Tuesday, November 14, 2006

Iain Dowie wins the sack race

Iain Dowie wins the sack race.
Charlton Athletic manager Iain Dowie has won the dubious award of being the first coach of the Premiership season to lose his job.

The former Northern Ireland international striker was shown the door at the Valley after only 12 league and 3 League Cup games, a poignant contrast to the previous incumbent Alan Curbishley's 15 years in charge of the Addicks.

Dowie's departure seems premature, particularly after he had led Crystal Palace to the semi-final of last season's Championship play-offs, but Charlton find themselves bottom of the Premiership with only two wins and more importantly a £10 million summer spree that seems to have backfired.

Charlton chairman had spoken at Alan Curbishley's departure of his desire for a British coach, "because we are a British club" and Dowie was approached, along with Peter Taylor, Billy Davies and Phil Parkinson.

But the former Southampton and West Ham forward failed to inspire his team to victories, despite a track record as a motivator at Crystal Palace. Dowie introduced new methods to his players, including playing cricket, swimming and self-help manuals but unlike another young British manager beloved of innovative ideas, Watford's Aidy Boothroyd, Dowie's new order was not matched by results on the pitch.

The whispers have been that not all the Charlton players were enamoured of Dowie's methods, yet US international Cory Gibbs, who has yet to debut for the Addicks following a knee injury, told me otherwise only a week ago.

"Iain has been great," he said. "He looks into the players and sees how they are and how they are feeling and treats everybody equally. His attitude towards me and the team has been great so I am looking forward to playing for him.

We have just had a very unlucky start; there have been games we played with ten men. We had a streak of 3 or 4 games at the beginning of the season where we had 8 to 9 men injured at one time. It was just really unlucky."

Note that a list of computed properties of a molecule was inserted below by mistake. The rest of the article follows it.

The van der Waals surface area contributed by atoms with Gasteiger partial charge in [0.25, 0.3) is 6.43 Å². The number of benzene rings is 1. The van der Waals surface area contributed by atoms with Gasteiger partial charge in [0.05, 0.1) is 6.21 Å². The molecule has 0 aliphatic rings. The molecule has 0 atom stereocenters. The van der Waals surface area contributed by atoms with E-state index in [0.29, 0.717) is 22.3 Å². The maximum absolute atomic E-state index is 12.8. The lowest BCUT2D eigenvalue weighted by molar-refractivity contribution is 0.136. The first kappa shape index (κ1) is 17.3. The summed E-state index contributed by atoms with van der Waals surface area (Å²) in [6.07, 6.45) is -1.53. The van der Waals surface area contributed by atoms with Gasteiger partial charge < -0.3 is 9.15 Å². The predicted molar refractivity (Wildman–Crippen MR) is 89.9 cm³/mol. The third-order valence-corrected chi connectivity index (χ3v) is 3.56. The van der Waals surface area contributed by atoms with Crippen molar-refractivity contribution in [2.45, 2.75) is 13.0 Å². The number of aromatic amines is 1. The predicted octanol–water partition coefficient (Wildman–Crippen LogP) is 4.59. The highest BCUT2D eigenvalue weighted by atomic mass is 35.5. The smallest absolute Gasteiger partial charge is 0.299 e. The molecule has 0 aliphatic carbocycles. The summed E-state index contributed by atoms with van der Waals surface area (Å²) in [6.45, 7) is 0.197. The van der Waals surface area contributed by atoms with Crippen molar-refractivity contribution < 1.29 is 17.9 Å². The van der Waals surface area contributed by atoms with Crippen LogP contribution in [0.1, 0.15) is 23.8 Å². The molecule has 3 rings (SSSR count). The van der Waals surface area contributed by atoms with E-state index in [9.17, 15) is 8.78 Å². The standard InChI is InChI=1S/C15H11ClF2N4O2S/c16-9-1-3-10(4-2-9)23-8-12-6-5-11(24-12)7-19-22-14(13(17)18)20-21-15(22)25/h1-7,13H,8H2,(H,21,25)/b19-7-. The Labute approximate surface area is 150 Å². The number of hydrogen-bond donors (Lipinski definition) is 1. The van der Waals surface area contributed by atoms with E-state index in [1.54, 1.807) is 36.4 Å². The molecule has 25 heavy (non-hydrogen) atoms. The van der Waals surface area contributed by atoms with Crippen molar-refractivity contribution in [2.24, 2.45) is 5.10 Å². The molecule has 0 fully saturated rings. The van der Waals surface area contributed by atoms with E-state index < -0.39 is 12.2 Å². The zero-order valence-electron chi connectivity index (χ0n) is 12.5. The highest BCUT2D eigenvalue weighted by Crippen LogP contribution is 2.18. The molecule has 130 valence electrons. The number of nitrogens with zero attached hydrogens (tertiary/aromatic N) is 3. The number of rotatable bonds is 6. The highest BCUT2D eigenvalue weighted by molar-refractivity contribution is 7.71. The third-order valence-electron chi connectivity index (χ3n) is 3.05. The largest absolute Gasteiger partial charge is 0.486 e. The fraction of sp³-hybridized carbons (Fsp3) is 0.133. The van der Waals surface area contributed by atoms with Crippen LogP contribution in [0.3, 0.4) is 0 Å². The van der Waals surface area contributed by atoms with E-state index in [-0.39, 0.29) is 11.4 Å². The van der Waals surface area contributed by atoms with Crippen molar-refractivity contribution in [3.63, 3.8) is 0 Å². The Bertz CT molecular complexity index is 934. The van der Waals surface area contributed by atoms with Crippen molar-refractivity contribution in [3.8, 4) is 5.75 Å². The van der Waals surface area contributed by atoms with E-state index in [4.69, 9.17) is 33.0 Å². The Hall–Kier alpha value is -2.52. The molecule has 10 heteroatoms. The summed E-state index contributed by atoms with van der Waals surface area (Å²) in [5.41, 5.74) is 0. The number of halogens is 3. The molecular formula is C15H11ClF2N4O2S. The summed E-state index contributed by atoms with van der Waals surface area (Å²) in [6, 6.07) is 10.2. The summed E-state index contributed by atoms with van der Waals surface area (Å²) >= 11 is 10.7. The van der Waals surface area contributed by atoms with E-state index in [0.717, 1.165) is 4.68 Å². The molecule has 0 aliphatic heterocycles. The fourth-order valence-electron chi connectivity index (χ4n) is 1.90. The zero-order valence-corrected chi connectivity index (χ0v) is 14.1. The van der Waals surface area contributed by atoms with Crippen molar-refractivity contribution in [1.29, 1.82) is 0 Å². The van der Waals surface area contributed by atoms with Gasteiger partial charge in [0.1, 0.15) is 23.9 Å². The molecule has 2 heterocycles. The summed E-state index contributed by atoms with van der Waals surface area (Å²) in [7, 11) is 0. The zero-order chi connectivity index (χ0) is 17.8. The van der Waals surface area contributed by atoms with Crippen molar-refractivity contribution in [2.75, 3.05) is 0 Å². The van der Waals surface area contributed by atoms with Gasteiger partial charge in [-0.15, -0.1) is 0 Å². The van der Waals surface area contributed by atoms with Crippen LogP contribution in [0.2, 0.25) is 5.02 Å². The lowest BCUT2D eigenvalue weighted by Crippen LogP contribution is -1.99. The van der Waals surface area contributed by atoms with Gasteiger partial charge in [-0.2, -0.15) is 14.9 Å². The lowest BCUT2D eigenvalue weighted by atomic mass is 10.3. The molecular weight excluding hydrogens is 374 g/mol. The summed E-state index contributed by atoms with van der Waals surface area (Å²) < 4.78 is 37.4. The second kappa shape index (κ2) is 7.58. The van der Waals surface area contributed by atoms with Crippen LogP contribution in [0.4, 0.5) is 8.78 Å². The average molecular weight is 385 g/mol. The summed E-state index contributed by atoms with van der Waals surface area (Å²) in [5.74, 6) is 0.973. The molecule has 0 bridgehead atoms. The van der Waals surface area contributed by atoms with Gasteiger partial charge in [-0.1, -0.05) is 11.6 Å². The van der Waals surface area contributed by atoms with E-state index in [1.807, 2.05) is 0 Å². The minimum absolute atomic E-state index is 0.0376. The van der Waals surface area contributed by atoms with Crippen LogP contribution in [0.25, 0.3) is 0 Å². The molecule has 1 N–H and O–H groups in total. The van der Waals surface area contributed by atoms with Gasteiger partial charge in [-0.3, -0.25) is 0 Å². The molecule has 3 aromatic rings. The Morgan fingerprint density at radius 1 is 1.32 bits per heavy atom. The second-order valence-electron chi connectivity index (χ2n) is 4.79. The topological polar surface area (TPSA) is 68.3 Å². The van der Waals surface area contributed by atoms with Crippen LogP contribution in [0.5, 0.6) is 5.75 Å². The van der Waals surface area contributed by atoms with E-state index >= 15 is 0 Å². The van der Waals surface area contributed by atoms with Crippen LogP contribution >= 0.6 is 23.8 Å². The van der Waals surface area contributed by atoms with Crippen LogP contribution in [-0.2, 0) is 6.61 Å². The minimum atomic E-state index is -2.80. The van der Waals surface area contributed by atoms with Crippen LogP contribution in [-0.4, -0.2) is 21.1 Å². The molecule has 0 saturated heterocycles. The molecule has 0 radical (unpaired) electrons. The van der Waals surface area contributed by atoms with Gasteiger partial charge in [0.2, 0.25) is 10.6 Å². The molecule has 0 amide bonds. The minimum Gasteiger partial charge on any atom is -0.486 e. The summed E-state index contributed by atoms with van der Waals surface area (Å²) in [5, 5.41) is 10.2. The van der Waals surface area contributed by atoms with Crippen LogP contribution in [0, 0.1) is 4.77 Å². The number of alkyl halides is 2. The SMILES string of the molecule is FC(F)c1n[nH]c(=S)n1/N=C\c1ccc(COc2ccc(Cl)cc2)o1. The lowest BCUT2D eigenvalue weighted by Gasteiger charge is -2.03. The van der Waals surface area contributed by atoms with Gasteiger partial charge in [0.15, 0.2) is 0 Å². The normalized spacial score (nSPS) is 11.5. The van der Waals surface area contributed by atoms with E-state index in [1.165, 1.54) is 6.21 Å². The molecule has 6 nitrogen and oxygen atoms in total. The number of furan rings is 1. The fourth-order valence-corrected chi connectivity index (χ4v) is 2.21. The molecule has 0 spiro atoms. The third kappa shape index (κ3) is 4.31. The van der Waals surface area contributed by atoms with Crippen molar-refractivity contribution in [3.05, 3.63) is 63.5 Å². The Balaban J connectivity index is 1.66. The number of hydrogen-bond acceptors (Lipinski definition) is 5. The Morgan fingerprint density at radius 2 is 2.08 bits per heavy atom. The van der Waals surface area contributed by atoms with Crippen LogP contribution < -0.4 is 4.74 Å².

Despite the arrival of the wily Andy Reid from Tottenham, whose midfield creativity has compensated somewhat for the loss of central cogs Danny Murphy and Alexi Smertin, Charlton's squad looked threadbare when a string of key men got injured early this campaign and the team find themselves bottom of the pile with eight points from twelve matches and the equal worst away record and goal difference in the top flight.

Relegation appeared a real possibility for a club that had become content with a stable mid-table mediocrity. When a board that had salivated at the prospect of a slice of next season's £1.7billion Premier League TV deal and had spent like never before to make sure they had a seat at the table, saw the trap door opening beneath them, they pressed the panic button.

Dowie is a man well-liked in football circles, with even his former nemesis and Palace chairman Simon Jordan backing him in his hour of misfortune.

"I think parting company with someone after 12 games is very early and is not what support is about," Jordan said. "Support is about supporting people in adversity, unless they are really going the wrong way."

Dowie is still one of the best home-grown coaches around and is sure to re-surface before long, perhaps in the Championship, where Charlton may find themselves anyway next season.

(c) Sean O'Conor & Soccerphile

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